Processor: On the Windows side, you will see the Intel and AMD options. The Surface Laptop 4, for example, offers both. (I’ve long gone with Intel for its longer battery life, but here’s more info if you discuss both.) The Samsung Galaxy Book Pro 360 features the all-new 11th Gen Intel processors, which promise better performance and better battery life, and faster wake-up times. How can you tell? It lists Intel Core i7-1165G7 on its website. The first digits — 11 — refer to the generation. (For more decryption, see Intel’s Explainer.)

Chromebooks are also available with a selection of processors. For better performance, opt for an Intel Core chip. With MacBooks, avoid having one with an Intel processor. Apple has said it will be making full use of its own chips in a year or two.

RAM: For everyday tasks, 8 gigabytes of RAM should be enough for a Windows PC or MacBook. But if you run a lot of apps and are a website tab hogger, it won’t hurt to go up to 16GB, or even more if possible.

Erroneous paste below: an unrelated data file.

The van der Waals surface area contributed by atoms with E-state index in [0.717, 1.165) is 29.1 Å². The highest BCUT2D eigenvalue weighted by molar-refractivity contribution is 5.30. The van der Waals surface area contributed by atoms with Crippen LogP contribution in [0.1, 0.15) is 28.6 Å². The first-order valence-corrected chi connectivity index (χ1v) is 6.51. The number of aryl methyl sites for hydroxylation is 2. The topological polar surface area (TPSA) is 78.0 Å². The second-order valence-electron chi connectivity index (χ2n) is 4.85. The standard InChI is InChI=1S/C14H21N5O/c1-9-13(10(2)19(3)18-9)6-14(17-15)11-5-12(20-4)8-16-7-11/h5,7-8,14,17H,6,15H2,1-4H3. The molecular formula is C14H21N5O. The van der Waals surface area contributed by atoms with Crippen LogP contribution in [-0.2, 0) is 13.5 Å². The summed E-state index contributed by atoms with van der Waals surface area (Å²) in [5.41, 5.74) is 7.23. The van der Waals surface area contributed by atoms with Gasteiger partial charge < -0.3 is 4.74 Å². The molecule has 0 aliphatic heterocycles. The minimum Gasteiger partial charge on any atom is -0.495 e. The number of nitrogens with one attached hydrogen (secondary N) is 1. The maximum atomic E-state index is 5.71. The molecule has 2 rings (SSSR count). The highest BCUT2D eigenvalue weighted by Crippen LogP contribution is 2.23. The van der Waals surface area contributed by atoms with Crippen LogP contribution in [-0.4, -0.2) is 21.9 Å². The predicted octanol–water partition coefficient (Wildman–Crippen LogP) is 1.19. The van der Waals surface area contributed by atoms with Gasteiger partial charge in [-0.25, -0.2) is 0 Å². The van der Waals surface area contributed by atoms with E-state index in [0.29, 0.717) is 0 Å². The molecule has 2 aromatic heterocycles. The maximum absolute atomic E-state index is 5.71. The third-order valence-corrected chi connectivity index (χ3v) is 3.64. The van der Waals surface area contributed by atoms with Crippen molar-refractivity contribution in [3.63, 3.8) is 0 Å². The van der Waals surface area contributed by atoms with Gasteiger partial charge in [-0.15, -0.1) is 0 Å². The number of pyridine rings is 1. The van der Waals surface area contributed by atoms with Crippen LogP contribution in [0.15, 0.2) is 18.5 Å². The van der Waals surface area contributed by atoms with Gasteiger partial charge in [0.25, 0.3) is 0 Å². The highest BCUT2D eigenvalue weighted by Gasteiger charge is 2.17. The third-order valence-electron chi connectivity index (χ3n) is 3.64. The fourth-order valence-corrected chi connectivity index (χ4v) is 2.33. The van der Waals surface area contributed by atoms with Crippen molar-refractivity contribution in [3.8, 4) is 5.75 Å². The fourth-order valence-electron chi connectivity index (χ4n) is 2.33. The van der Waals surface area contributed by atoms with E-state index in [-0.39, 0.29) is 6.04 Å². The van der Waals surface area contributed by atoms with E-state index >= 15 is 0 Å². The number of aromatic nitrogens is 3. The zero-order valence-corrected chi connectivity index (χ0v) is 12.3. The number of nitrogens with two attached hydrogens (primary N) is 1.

Storage: On low-end systems like Chromebooks, storage often starts at 32GB. If you plan to upload photos, videos, and documents, 64GB or 128GB will be more secure. On high-end Windows or Mac models, 256 GB is standard. If you need more storage, before paying hundreds for an upgraded laptop, consider a cheaper, portable SanDisk or Samsung external SSD (aka SSD).

Adopt the accessories; resist guarantees.

Typically, I would recommend buying direct from the laptop manufacturer’s website, but there are currently too many great deals at retailers like Best Buy and Newegg. Shop around to find the best deal, but be sure to match the specs to make sure everything is equal. Also beware: the global shortage of chips is already pushing up the prices of some manufacturers.

Many sellers will push for an extended warranty, often around $ 250. It will cover things like accidental damage etc. My coworkers and I never found it to be worth it, but only you can judge the likelihood of you spilling coffee on your new keyboard.

Something you should buy? A USB-C dongle. Most newer laptops have USB-C ports (goodbye, big old USB port!). This means that you will need an adapter to plug in old cords or devices. Apple will try to sell you one for $ 19 at checkout. Do not do it. Anker’s cost the same but has three USB ports.

If you follow all of these rules and still find a bad laptop, don’t blame me. Blame the insane number of choices.

This story was posted from an agency feed with no text editing.